Categories Analysis, Leisure & Entertainment

NFLX Stock: What the slowdown in subscriber growth means for Netflix

The management expects membership additions of 2.5 million for the first quarter, which marks a decrease from the year-ago period

When online platforms thrived on the unusually strong traffic growth during the shutdown, as home-bound people turned to video-streaming and gaming sites, there was speculation that the trend might reverse once normalcy returns. Underlining those concerns, OTT giant Netflix, Inc. (NASDAQ: NFLX) this week reported lackluster quarterly results that failed to impress the market.

Investors responded harshly to the management’s weaker-than-expected subscription guidance and the stock suffered one of the biggest falls, losing about 25% since Thursday evening. The market which has been keenly following the company’s recent performance considers membership growth as a key parameter to assess the health of the business, irrespective of how the other metrics perform.

Buy the Dip?

Analysts’ consensus outlook warns that the membership woes of NFLX might be far from over, though the current target price on the stock points to a decent upside in the long term. However, many prospective buyers would be tempted to go ahead and use the opportunity that emerged after the price drop.  


Read management/analysts’ comments on Netflix’s Q4 results


In the final three months of fiscal 2021, the company added 8.28 million paid subscribers globally, taking the total to 221.84 million which is above the market’s projection. Anticipating a slowdown, the management projects membership additions of 2.5 million for the first quarter, which marks a decrease from the year-ago period. Fourth-quarter net income, on an adjusted basis, increased to $1.33 per share from $1.19 per share and topped expectations. At $7.71 billion, revenues were up 16% year-over-year.

Netflix Q4 2021 earnings infographic

Subscription Woes

Of late, there has been a notable decline in the number of people seeking paid membership on the platform, and the trend is expected to continue this year as more and more people come out of home confinement encouraged by the protection offered by COVID vaccines and improvement in the overall pandemic situation. Also, the company is currently dealing with stiffer competition compared to a few years ago due to the entry of new players including big names like Disney+ and Paramount+.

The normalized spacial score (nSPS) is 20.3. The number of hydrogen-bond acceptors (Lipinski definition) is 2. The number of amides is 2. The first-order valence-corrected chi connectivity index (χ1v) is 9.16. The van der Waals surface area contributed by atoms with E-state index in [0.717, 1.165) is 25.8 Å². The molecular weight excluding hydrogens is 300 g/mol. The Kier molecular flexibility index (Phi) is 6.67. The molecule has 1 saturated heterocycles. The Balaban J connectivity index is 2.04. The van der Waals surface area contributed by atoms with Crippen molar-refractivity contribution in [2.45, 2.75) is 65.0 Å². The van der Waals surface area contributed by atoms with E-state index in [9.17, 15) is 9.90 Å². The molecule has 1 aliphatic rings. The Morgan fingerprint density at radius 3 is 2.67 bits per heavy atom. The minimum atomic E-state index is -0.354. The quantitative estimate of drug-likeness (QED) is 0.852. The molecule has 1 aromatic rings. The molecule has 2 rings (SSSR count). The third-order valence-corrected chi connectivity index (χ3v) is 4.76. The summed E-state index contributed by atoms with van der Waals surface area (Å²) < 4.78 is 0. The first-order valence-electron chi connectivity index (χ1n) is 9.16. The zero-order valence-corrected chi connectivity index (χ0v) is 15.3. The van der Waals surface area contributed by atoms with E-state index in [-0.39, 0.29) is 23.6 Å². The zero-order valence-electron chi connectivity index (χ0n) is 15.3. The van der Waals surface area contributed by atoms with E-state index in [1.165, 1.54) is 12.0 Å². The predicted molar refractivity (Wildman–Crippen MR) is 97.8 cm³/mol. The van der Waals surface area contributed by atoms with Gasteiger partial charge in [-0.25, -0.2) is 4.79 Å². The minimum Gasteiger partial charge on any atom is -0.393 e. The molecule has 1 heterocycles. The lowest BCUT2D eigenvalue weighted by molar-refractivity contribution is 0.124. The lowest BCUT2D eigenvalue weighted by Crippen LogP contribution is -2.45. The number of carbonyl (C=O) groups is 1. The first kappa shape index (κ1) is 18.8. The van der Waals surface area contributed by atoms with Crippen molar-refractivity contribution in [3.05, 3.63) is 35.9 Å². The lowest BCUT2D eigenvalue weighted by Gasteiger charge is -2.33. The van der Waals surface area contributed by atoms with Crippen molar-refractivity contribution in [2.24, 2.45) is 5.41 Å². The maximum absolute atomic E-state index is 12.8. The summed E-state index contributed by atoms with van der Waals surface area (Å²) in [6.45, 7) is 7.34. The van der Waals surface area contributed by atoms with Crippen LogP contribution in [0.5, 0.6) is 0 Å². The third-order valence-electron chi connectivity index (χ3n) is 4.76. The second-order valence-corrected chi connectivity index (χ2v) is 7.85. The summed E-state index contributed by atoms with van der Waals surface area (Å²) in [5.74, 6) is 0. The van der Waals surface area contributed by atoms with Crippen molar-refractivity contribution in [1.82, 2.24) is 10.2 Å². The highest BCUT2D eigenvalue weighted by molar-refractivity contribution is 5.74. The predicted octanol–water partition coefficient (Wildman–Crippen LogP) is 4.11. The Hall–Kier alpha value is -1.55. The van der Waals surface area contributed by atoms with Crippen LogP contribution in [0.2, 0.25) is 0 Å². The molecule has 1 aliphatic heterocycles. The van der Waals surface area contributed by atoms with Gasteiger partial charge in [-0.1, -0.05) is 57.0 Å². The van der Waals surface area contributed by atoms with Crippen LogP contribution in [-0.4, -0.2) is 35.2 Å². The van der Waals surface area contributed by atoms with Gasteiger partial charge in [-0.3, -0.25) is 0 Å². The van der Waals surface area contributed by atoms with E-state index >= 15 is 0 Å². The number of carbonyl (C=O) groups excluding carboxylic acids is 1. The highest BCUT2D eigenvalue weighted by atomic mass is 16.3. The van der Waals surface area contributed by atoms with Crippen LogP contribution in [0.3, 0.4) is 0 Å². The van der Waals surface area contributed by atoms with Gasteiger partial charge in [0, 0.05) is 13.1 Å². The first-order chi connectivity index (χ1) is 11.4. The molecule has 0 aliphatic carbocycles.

The resultant strain on the top line prompted the management to hike subscription fees in the U.S and Canada, a move that would also boost cash flow and help it meet the growth goals. The good news is that not many customers, both existing and new, were dissuaded by the tariff hikes, thanks to the team’s aggressive efforts to ensure a high level of audience engagement.


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From Netflix’s Q4 2021 earnings conference call:

“What we’ve seen over the last couple of years, which is that sort of core theory that we have that if we’ve done a good job investing, the members, subscription fee that they paid us into better stories, more great storytelling, bigger movies, more variety. Then when we come back and ask them occasionally for a little bit more to keep that sort of cycle going then they’re generally willing to do that and we don’t see any significant disruption to the business otherwise in that regard.”

Stock Performance

The post-earnings sell-off extended into the following days and NFLX traded sharply lower during the last trading session. The stock has lost 33% since the beginning of the year.

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